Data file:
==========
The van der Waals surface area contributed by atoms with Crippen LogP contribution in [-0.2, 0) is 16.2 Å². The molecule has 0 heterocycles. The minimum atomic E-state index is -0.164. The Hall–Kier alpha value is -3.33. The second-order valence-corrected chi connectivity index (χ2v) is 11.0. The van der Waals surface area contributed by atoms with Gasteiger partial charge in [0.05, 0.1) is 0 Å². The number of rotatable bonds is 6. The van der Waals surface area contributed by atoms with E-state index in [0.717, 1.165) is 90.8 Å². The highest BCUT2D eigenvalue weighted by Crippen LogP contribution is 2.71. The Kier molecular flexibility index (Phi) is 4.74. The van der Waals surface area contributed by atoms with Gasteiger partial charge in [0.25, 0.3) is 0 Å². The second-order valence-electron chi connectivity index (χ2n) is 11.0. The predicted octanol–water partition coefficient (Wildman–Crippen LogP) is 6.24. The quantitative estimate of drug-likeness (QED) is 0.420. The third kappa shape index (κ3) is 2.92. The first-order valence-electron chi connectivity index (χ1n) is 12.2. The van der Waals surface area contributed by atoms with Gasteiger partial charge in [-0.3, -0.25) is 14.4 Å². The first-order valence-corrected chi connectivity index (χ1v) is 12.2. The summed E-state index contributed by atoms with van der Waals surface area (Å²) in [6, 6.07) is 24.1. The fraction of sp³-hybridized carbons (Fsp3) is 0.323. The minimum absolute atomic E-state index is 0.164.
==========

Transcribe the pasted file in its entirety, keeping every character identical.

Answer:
The van der Waals surface area contributed by atoms with Crippen LogP contribution in [-0.2, 0) is 16.2 Å². The molecule has 0 heterocycles. The minimum atomic E-state index is -0.164. The Hall–Kier alpha value is -3.33. The second-order valence-corrected chi connectivity index (χ2v) is 11.0. The van der Waals surface area contributed by atoms with Gasteiger partial charge in [0.05, 0.1) is 0 Å². The number of rotatable bonds is 6. The van der Waals surface area contributed by atoms with E-state index in [0.717, 1.165) is 90.8 Å². The highest BCUT2D eigenvalue weighted by Crippen LogP contribution is 2.71. The Kier molecular flexibility index (Phi) is 4.74. The van der Waals surface area contributed by atoms with Gasteiger partial charge in [0.25, 0.3) is 0 Å². The second-order valence-electron chi connectivity index (χ2n) is 11.0. The predicted octanol–water partition coefficient (Wildman–Crippen LogP) is 6.24. The quantitative estimate of drug-likeness (QED) is 0.420. The third kappa shape index (κ3) is 2.92. The first-order valence-electron chi connectivity index (χ1n) is 12.2. The van der Waals surface area contributed by atoms with Gasteiger partial charge in [-0.3, -0.25) is 14.4 Å². The first-order valence-corrected chi connectivity index (χ1v) is 12.2. The summed E-state index contributed by atoms with van der Waals surface area (Å²) in [6, 6.07) is 24.1. The fraction of sp³-hybridized carbons (Fsp3) is 0.323. The minimum absolute atomic E-state index is 0.164.